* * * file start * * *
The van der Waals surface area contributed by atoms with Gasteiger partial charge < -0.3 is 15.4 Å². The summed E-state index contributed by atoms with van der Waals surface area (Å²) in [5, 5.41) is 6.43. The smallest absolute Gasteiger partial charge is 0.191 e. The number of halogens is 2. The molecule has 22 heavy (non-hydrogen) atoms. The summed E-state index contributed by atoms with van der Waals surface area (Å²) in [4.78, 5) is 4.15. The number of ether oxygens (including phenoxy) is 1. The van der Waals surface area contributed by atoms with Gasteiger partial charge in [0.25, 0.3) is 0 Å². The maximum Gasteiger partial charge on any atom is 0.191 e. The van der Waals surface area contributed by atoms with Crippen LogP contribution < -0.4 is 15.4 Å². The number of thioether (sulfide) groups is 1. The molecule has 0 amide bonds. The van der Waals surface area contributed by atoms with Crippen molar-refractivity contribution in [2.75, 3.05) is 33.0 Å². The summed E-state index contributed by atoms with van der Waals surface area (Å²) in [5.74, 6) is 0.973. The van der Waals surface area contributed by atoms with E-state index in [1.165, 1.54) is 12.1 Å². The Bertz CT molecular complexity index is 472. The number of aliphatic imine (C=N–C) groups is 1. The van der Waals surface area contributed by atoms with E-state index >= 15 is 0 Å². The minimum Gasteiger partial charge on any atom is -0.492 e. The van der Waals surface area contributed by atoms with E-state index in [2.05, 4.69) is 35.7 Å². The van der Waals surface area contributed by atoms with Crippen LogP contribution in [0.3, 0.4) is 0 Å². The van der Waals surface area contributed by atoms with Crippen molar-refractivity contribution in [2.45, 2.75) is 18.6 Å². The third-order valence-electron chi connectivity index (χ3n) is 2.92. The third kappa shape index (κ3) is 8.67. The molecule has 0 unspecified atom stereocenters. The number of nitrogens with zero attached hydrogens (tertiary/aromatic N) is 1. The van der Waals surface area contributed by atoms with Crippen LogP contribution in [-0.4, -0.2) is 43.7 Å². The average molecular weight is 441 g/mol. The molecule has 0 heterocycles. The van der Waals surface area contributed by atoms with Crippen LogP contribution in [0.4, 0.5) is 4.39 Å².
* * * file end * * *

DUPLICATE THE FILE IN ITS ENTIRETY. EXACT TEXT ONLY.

The van der Waals surface area contributed by atoms with Gasteiger partial charge < -0.3 is 15.4 Å². The summed E-state index contributed by atoms with van der Waals surface area (Å²) in [5, 5.41) is 6.43. The smallest absolute Gasteiger partial charge is 0.191 e. The number of halogens is 2. The molecule has 22 heavy (non-hydrogen) atoms. The summed E-state index contributed by atoms with van der Waals surface area (Å²) in [4.78, 5) is 4.15. The number of ether oxygens (including phenoxy) is 1. The van der Waals surface area contributed by atoms with Gasteiger partial charge in [0.25, 0.3) is 0 Å². The maximum Gasteiger partial charge on any atom is 0.191 e. The van der Waals surface area contributed by atoms with Crippen LogP contribution < -0.4 is 15.4 Å². The number of thioether (sulfide) groups is 1. The molecule has 0 amide bonds. The van der Waals surface area contributed by atoms with Crippen molar-refractivity contribution in [2.75, 3.05) is 33.0 Å². The summed E-state index contributed by atoms with van der Waals surface area (Å²) in [5.74, 6) is 0.973. The van der Waals surface area contributed by atoms with E-state index in [1.165, 1.54) is 12.1 Å². The Bertz CT molecular complexity index is 472. The number of aliphatic imine (C=N–C) groups is 1. The van der Waals surface area contributed by atoms with E-state index >= 15 is 0 Å². The minimum Gasteiger partial charge on any atom is -0.492 e. The van der Waals surface area contributed by atoms with E-state index in [2.05, 4.69) is 35.7 Å². The van der Waals surface area contributed by atoms with Crippen LogP contribution in [0.3, 0.4) is 0 Å². The van der Waals surface area contributed by atoms with Crippen molar-refractivity contribution in [2.45, 2.75) is 18.6 Å². The third-order valence-electron chi connectivity index (χ3n) is 2.92. The third kappa shape index (κ3) is 8.67. The molecule has 0 unspecified atom stereocenters. The number of nitrogens with zero attached hydrogens (tertiary/aromatic N) is 1. The van der Waals surface area contributed by atoms with Crippen LogP contribution in [-0.4, -0.2) is 43.7 Å². The average molecular weight is 441 g/mol. The molecule has 0 heterocycles. The van der Waals surface area contributed by atoms with Crippen LogP contribution in [0.4, 0.5) is 4.39 Å².